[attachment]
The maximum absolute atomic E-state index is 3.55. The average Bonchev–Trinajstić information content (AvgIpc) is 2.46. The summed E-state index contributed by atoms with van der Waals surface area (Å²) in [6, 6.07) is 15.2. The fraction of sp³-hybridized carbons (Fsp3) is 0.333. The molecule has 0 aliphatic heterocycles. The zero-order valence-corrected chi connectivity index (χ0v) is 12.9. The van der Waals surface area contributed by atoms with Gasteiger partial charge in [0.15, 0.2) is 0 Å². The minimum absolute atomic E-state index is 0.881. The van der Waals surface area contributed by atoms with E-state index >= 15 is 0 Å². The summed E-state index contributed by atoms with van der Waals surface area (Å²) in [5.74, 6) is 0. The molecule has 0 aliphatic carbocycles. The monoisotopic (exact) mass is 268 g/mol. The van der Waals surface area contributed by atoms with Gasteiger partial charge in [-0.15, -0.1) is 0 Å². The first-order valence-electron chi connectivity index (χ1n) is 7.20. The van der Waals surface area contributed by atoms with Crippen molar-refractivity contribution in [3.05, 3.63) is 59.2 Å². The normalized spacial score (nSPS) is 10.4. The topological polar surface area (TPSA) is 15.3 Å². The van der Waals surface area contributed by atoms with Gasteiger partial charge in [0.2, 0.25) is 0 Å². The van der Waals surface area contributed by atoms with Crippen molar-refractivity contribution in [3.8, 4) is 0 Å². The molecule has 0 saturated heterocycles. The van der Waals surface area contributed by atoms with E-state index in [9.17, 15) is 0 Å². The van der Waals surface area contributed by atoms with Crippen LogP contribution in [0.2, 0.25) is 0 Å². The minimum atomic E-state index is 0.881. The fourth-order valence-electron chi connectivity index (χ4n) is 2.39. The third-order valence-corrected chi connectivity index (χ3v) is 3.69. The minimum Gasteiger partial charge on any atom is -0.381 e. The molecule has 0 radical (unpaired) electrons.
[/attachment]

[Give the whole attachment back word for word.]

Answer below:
The maximum absolute atomic E-state index is 3.55. The average Bonchev–Trinajstić information content (AvgIpc) is 2.46. The summed E-state index contributed by atoms with van der Waals surface area (Å²) in [6, 6.07) is 15.2. The fraction of sp³-hybridized carbons (Fsp3) is 0.333. The molecule has 0 aliphatic heterocycles. The zero-order valence-corrected chi connectivity index (χ0v) is 12.9. The van der Waals surface area contributed by atoms with Gasteiger partial charge in [0.15, 0.2) is 0 Å². The minimum absolute atomic E-state index is 0.881. The van der Waals surface area contributed by atoms with E-state index >= 15 is 0 Å². The summed E-state index contributed by atoms with van der Waals surface area (Å²) in [5.74, 6) is 0. The molecule has 0 aliphatic carbocycles. The monoisotopic (exact) mass is 268 g/mol. The van der Waals surface area contributed by atoms with Gasteiger partial charge in [-0.15, -0.1) is 0 Å². The first-order valence-electron chi connectivity index (χ1n) is 7.20. The van der Waals surface area contributed by atoms with Crippen molar-refractivity contribution in [3.05, 3.63) is 59.2 Å². The normalized spacial score (nSPS) is 10.4. The topological polar surface area (TPSA) is 15.3 Å². The van der Waals surface area contributed by atoms with Gasteiger partial charge in [0.2, 0.25) is 0 Å². The van der Waals surface area contributed by atoms with Crippen molar-refractivity contribution in [3.8, 4) is 0 Å². The molecule has 0 saturated heterocycles. The van der Waals surface area contributed by atoms with E-state index in [9.17, 15) is 0 Å². The van der Waals surface area contributed by atoms with Crippen LogP contribution in [0.2, 0.25) is 0 Å². The minimum atomic E-state index is 0.881. The fourth-order valence-electron chi connectivity index (χ4n) is 2.39. The third-order valence-corrected chi connectivity index (χ3v) is 3.69. The minimum Gasteiger partial charge on any atom is -0.381 e. The molecule has 0 radical (unpaired) electrons.